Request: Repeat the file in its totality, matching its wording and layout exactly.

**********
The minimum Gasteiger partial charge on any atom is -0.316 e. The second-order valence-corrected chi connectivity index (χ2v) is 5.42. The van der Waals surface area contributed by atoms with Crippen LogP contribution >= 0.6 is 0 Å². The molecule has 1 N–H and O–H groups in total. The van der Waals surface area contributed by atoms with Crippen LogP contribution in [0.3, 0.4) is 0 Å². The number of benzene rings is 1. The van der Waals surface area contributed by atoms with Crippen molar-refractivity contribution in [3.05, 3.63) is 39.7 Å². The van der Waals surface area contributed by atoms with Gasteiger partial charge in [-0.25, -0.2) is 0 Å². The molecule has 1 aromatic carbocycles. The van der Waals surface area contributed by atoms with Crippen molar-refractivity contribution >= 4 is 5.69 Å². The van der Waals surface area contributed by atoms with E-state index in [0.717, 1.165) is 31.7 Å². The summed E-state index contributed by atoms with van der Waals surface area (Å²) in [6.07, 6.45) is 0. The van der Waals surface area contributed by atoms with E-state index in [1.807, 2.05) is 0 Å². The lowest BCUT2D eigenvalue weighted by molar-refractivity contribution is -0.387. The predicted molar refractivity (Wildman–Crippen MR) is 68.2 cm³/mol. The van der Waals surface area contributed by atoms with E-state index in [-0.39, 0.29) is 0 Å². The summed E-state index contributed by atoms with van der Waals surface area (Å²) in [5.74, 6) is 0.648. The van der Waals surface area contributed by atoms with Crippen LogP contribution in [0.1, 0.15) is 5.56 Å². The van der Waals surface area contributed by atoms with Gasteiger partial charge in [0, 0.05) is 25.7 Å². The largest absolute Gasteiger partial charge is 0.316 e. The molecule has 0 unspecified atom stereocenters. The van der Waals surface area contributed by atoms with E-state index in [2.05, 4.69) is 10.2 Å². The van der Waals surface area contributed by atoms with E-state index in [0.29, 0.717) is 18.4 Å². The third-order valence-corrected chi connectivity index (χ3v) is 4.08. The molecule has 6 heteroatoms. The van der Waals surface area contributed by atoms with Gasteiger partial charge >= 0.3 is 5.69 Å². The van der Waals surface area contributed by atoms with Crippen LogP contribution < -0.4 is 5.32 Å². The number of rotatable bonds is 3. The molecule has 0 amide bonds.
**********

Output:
The minimum Gasteiger partial charge on any atom is -0.316 e. The second-order valence-corrected chi connectivity index (χ2v) is 5.42. The van der Waals surface area contributed by atoms with Crippen LogP contribution >= 0.6 is 0 Å². The molecule has 1 N–H and O–H groups in total. The van der Waals surface area contributed by atoms with Crippen LogP contribution in [0.3, 0.4) is 0 Å². The number of benzene rings is 1. The van der Waals surface area contributed by atoms with Crippen molar-refractivity contribution in [3.05, 3.63) is 39.7 Å². The van der Waals surface area contributed by atoms with Gasteiger partial charge in [-0.25, -0.2) is 0 Å². The molecule has 1 aromatic carbocycles. The van der Waals surface area contributed by atoms with Crippen molar-refractivity contribution >= 4 is 5.69 Å². The van der Waals surface area contributed by atoms with E-state index in [0.717, 1.165) is 31.7 Å². The summed E-state index contributed by atoms with van der Waals surface area (Å²) in [6.07, 6.45) is 0. The van der Waals surface area contributed by atoms with E-state index in [1.807, 2.05) is 0 Å². The lowest BCUT2D eigenvalue weighted by molar-refractivity contribution is -0.387. The predicted molar refractivity (Wildman–Crippen MR) is 68.2 cm³/mol. The van der Waals surface area contributed by atoms with E-state index in [-0.39, 0.29) is 0 Å². The summed E-state index contributed by atoms with van der Waals surface area (Å²) in [5.74, 6) is 0.648. The van der Waals surface area contributed by atoms with Crippen LogP contribution in [0.1, 0.15) is 5.56 Å². The van der Waals surface area contributed by atoms with Gasteiger partial charge in [0, 0.05) is 25.7 Å². The largest absolute Gasteiger partial charge is 0.316 e. The molecule has 0 unspecified atom stereocenters. The van der Waals surface area contributed by atoms with E-state index in [2.05, 4.69) is 10.2 Å². The van der Waals surface area contributed by atoms with E-state index in [0.29, 0.717) is 18.4 Å². The third-order valence-corrected chi connectivity index (χ3v) is 4.08. The molecule has 6 heteroatoms. The van der Waals surface area contributed by atoms with Gasteiger partial charge >= 0.3 is 5.69 Å². The van der Waals surface area contributed by atoms with Crippen LogP contribution < -0.4 is 5.32 Å². The number of rotatable bonds is 3. The molecule has 0 amide bonds.